• How to burp your baby
  • Age-by-age guide to feeding your baby
  • Pacifier pros and cons

Baby formula feeding chart: How much formula by weight and age

Is your baby getting too much or too little formula? It's an important question that worries many new parents, especially those with newborns. When deciding how much formula to give your baby, it's important to watch their hunger cues as well as looking at guidelines based on age and weight. In general, before they're eating solids, babies need 2.5 ounces of formula per pound of body weight each day.

These guidelines are for babies who are exclusively formula-fed for the first 4 to 6 months, and then fed a combination of formula and solids up to age 1. If your baby is getting a combination of breast milk and formula, talk to their doctor for separate advice.

Your pediatrician can tell you where your baby falls on the growth charts, make sure they're growing steadily on their own growth curve, and help you ensure that they're getting a healthy amount of formula. If you're ever worried about your baby's growth, behavior, or development, talk with their doctor.

How much formula for a newborn

For the first few days, offer your newborn 1 to 2 ounces of formula every 2 or 3 hours. (At first, newborns may only take a half ounce of formula at a time.)

After the first few days, give your newborn 2 to 3 ounces of formula every 3 to 4 hours.

Initially it's best to feed your formula-fed newborn on demand, whenever they show signs that they're hungry. Because your little one can't tell you when they want a bottle, you'll need to learn to read their hunger cues. Crying is often a late sign of hunger, so if you can, try to catch the earlier signs that it's time for a feeding.

Here are some hunger cues to watch for:

  • Smacking or licking their lips
  • Rooting (moving their jaw, mouth, or head in search of food)
  • Putting their hands to their mouth
  • Opening their mouth
  • Fussiness
  • Sucking on things
  • Becoming more alert
  • Crying

As time passes, your newborn will begin to develop a fairly regular feeding schedule. You'll become familiar with their cues and needs, and knowing when and how much to feed them will be much easier.

Formula feeding chart by weight

During the first 4 to 6 months, when your baby isn't eating solid foods, here's a simple rule of thumb: Offer 2.5 ounces of formula per pound of body weight every 24 hours, with a maximum of about 32 ounces.

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WeightOunces of formula
6 pounds15 fl oz every 24 hours
7 pounds17.5 fl oz every 24 hours
8 pounds20 fl oz every 24 hours
9 pounds22. 5 fl oz every 24 hours
10 pounds25 fl oz every 24 hours
11 pounds27.5 fl oz every 24 hours
12 pounds30 fl oz every 24 hours

These numbers aren't rigid rules. They offer a rough estimate for what your baby may need. Some babies will grow well while taking less than the recommended amount, while others consistently need more. Your baby's daily feedings will also vary according to their individual needs – in other words, they may want a bit more on some days and a bit less on others.

Formula feeding chart by age

Here are typical amounts per day based on age:

AgeOunces of formula
Full-term newborn2 ounces per bottle every 3 to 4 hours
1 month old3 to 4 ounces per bottle every 3 to 4 hours
2 month old4 to 5 ounces per bottle every 3 to 4 hours
3 month old4 to 6 ounces per bottle every 3 to 4 hours
4 month old4 to 6 ounces per bottle, 4 to 6 times a day
5 month old4 to 6 ounces per bottle, 4 to 6 times a day
6 month old6 to 8 ounces per bottle, 4 to 5 times a day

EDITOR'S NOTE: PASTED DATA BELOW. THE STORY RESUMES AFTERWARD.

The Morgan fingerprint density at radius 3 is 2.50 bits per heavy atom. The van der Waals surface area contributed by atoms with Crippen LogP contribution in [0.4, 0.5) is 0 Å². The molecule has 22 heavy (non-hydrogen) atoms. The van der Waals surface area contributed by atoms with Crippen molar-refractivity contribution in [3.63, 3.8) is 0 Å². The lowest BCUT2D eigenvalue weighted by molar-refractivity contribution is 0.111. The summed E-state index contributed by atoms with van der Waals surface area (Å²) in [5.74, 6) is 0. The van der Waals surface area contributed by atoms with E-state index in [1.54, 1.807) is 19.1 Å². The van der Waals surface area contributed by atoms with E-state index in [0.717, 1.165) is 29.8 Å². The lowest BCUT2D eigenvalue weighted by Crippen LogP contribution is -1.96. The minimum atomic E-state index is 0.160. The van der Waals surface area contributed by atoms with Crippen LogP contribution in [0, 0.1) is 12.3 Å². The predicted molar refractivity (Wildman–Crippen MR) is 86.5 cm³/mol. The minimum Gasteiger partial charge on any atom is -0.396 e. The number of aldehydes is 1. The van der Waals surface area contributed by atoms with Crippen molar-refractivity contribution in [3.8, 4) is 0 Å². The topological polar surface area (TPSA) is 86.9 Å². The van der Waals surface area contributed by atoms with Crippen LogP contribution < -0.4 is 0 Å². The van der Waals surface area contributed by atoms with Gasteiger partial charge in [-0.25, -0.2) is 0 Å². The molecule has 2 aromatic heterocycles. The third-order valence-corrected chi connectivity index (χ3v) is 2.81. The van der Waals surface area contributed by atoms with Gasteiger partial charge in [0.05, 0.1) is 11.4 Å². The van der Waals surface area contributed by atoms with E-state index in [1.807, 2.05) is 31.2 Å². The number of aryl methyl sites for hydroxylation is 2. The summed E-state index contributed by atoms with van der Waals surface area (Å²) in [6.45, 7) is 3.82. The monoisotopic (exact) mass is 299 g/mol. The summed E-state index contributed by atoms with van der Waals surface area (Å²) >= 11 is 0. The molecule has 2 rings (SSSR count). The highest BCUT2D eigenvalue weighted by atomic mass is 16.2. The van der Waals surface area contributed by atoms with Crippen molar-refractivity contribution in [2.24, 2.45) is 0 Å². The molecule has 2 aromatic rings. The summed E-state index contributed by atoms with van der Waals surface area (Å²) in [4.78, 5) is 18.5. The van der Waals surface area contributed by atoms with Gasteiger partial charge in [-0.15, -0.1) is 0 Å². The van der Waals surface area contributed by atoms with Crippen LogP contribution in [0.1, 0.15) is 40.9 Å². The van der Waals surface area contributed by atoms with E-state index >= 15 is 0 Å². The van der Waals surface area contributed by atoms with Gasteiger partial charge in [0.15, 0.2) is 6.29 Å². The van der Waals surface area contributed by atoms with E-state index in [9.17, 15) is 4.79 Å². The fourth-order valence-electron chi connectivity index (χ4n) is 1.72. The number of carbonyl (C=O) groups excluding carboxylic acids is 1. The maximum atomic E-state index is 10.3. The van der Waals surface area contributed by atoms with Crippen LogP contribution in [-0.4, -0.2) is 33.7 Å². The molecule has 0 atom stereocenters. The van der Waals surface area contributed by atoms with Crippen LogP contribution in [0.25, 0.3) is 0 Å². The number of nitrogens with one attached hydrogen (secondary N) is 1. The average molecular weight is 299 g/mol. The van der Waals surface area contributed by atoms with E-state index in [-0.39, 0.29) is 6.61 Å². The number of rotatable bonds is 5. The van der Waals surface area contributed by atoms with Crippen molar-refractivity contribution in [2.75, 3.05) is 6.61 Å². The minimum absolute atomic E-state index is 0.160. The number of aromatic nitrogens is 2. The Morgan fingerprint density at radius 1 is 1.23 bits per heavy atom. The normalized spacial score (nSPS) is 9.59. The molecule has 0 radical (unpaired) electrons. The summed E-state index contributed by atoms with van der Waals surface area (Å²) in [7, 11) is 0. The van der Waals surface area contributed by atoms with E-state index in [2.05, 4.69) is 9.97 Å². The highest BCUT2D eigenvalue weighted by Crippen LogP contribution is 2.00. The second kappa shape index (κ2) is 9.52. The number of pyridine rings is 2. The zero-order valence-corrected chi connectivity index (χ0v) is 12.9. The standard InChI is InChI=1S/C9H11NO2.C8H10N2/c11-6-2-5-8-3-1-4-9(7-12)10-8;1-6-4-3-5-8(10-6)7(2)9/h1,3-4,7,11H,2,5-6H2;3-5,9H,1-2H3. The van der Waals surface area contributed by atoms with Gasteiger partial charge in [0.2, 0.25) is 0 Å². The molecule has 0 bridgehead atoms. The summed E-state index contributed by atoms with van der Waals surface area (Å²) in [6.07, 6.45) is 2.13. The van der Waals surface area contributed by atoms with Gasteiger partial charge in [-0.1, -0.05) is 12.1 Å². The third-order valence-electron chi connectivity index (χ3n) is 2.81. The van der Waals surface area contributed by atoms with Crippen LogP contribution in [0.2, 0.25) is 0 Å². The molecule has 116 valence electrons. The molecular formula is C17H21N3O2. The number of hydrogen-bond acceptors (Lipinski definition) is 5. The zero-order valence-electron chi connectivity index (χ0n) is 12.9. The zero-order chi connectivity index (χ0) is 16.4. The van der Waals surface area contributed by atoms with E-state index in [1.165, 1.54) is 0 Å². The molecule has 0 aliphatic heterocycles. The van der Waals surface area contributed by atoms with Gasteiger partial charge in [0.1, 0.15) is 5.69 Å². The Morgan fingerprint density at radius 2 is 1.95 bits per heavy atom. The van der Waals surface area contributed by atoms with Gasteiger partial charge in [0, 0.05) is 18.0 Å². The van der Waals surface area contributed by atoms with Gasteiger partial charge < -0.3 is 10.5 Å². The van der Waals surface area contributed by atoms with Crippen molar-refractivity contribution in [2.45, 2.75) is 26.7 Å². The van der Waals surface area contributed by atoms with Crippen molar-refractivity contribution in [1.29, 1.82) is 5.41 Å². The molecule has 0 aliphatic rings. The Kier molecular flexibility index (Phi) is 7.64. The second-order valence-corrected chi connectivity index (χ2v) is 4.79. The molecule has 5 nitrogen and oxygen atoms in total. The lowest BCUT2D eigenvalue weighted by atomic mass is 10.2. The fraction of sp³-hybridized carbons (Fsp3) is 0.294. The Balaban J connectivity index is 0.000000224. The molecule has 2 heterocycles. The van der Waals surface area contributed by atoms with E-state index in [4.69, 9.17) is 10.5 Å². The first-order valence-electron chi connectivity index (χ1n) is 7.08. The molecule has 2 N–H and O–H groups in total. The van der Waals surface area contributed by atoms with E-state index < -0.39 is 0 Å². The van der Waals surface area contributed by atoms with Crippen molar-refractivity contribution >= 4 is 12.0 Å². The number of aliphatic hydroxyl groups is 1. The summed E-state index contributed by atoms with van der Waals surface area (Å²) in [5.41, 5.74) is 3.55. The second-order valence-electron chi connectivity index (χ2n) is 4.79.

7 month old6 to 8 ounces per bottle, 3 to 5 times a day

From 8 months old until their first birthday, you can expect your baby to have 7 to 8 ounces per bottle, 3 to 4 times a day.

As your baby gets older – and their tummy gets bigger – they'll drink fewer bottles a day with more formula in each. It's important not to overfeed your baby so they'll stay at a healthy weight. Your baby shouldn't have more than 32 ounces of formula in 24 hours.

When they reach their first birthday, they can stop drinking formula and transition to cow's milk in a bottle, sippy cup, straw cup, or open cup. Limit your toddler to 16 to 24 ounces (2 to 2.5 cups) a day of whole milk, so they have room for other healthy foods.

Here are signs that your baby's getting all the formula they need:

  • Steady weight gain. They continue to gain weight after their first 10 days and follow a healthy growth curve during their first year. (Most babies lose up to 7 to 10 percent of their birth weight in the first few days and then regain it by the time they're about 2 weeks old.)
  • Happy baby. They seem relaxed and satisfied after a feeding.
  • Wet diapers. They wet two to three diapers a day in the first few days after birth. Over the next few days, the amount should increase to at least five to six wet diapers a day.

Babies are usually good at eating the amount they need, but bottle-fed babies can drink too much at times. Here are the signs that they're getting too much formula:

  • Vomiting after a feeding may be a sign that your baby had too much. (Spitting up is normal, vomiting isn't.)
  • Tummy pain after a feeding can also be a sign of overfeeding. If your baby draws up their legs or their tummy seems tense, they may be in pain. (See other possible reasons for stomach pain in babies.)

If your baby seems to want to eat all the time, even after finishing a bottle, talk to your pediatrician. Using a pacifier may help soothe their need to suck.

Formula-feeding tips

  • In general, babies eat when they're hungry and stop when they're full, so resist the temptation to encourage your baby to finish each bottle. Overfeeding during infancy can contribute to obesity later in life.
  • Don't respond to your baby's every cry with a bottle. They may be crying because their diaper is wet, they're cold or hot, they need to be burped, or they want to be close to you. (Learn more about why babies cry, and how to soothe them.)